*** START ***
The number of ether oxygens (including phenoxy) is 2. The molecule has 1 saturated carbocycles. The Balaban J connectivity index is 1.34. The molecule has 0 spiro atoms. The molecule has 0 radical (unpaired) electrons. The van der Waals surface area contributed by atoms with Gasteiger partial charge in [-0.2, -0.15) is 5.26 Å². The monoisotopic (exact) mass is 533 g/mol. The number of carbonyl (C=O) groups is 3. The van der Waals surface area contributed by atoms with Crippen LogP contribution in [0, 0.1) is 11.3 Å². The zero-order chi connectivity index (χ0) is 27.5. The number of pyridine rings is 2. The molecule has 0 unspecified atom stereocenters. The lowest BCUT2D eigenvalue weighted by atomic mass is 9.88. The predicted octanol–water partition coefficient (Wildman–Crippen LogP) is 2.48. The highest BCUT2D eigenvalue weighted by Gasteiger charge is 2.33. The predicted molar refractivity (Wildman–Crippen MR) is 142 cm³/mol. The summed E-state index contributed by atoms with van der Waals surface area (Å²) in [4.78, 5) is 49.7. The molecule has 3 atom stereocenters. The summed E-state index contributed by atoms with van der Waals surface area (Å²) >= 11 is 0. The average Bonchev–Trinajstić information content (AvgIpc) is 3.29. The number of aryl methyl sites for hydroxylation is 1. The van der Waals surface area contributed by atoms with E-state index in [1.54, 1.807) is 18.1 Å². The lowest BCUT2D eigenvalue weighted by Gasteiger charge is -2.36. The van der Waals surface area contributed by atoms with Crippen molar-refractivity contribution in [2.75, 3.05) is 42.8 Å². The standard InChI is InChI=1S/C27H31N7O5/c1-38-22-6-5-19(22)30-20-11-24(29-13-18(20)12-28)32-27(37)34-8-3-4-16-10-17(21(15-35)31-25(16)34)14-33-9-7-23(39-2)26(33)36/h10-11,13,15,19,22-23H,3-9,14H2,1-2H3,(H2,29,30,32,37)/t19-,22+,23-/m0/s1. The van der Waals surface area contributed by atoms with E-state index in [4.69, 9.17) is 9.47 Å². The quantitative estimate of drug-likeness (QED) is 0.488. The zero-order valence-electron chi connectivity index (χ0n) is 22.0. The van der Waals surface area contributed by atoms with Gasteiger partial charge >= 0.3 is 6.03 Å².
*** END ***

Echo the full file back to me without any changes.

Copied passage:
The number of ether oxygens (including phenoxy) is 2. The molecule has 1 saturated carbocycles. The Balaban J connectivity index is 1.34. The molecule has 0 spiro atoms. The molecule has 0 radical (unpaired) electrons. The van der Waals surface area contributed by atoms with Gasteiger partial charge in [-0.2, -0.15) is 5.26 Å². The monoisotopic (exact) mass is 533 g/mol. The number of carbonyl (C=O) groups is 3. The van der Waals surface area contributed by atoms with Crippen LogP contribution in [0, 0.1) is 11.3 Å². The zero-order chi connectivity index (χ0) is 27.5. The number of pyridine rings is 2. The molecule has 0 unspecified atom stereocenters. The lowest BCUT2D eigenvalue weighted by atomic mass is 9.88. The predicted octanol–water partition coefficient (Wildman–Crippen LogP) is 2.48. The highest BCUT2D eigenvalue weighted by Gasteiger charge is 2.33. The predicted molar refractivity (Wildman–Crippen MR) is 142 cm³/mol. The summed E-state index contributed by atoms with van der Waals surface area (Å²) in [4.78, 5) is 49.7. The molecule has 3 atom stereocenters. The summed E-state index contributed by atoms with van der Waals surface area (Å²) >= 11 is 0. The average Bonchev–Trinajstić information content (AvgIpc) is 3.29. The number of aryl methyl sites for hydroxylation is 1. The van der Waals surface area contributed by atoms with E-state index in [1.54, 1.807) is 18.1 Å². The lowest BCUT2D eigenvalue weighted by Gasteiger charge is -2.36. The van der Waals surface area contributed by atoms with Crippen molar-refractivity contribution in [2.75, 3.05) is 42.8 Å². The standard InChI is InChI=1S/C27H31N7O5/c1-38-22-6-5-19(22)30-20-11-24(29-13-18(20)12-28)32-27(37)34-8-3-4-16-10-17(21(15-35)31-25(16)34)14-33-9-7-23(39-2)26(33)36/h10-11,13,15,19,22-23H,3-9,14H2,1-2H3,(H2,29,30,32,37)/t19-,22+,23-/m0/s1. The van der Waals surface area contributed by atoms with E-state index in [4.69, 9.17) is 9.47 Å². The quantitative estimate of drug-likeness (QED) is 0.488. The zero-order valence-electron chi connectivity index (χ0n) is 22.0. The van der Waals surface area contributed by atoms with Gasteiger partial charge >= 0.3 is 6.03 Å².